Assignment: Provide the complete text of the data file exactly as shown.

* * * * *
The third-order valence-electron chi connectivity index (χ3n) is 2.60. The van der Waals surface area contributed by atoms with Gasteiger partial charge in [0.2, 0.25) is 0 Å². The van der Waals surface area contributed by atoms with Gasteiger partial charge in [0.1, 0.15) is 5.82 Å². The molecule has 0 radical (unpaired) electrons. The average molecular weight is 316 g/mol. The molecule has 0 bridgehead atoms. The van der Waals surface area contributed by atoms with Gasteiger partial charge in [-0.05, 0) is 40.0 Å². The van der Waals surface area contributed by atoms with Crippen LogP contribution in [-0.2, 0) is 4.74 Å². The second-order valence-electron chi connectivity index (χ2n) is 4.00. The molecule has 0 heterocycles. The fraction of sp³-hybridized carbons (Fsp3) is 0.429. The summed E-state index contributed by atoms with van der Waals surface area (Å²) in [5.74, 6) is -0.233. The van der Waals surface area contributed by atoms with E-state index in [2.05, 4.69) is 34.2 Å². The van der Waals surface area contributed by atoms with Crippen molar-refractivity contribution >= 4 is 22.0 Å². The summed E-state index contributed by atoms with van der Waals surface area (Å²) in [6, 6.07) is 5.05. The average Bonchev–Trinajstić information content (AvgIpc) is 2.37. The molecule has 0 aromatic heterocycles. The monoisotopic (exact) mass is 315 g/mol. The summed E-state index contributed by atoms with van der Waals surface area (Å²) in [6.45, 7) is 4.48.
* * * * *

The third-order valence-electron chi connectivity index (χ3n) is 2.60. The van der Waals surface area contributed by atoms with Gasteiger partial charge in [0.2, 0.25) is 0 Å². The van der Waals surface area contributed by atoms with Gasteiger partial charge in [0.1, 0.15) is 5.82 Å². The molecule has 0 radical (unpaired) electrons. The average molecular weight is 316 g/mol. The molecule has 0 bridgehead atoms. The van der Waals surface area contributed by atoms with Gasteiger partial charge in [-0.05, 0) is 40.0 Å². The van der Waals surface area contributed by atoms with Crippen LogP contribution in [-0.2, 0) is 4.74 Å². The second-order valence-electron chi connectivity index (χ2n) is 4.00. The molecule has 0 heterocycles. The fraction of sp³-hybridized carbons (Fsp3) is 0.429. The summed E-state index contributed by atoms with van der Waals surface area (Å²) in [5.74, 6) is -0.233. The van der Waals surface area contributed by atoms with E-state index in [2.05, 4.69) is 34.2 Å². The van der Waals surface area contributed by atoms with Crippen molar-refractivity contribution >= 4 is 22.0 Å². The summed E-state index contributed by atoms with van der Waals surface area (Å²) in [6, 6.07) is 5.05. The average Bonchev–Trinajstić information content (AvgIpc) is 2.37. The molecule has 0 aromatic heterocycles. The monoisotopic (exact) mass is 315 g/mol. The summed E-state index contributed by atoms with van der Waals surface area (Å²) in [6.45, 7) is 4.48.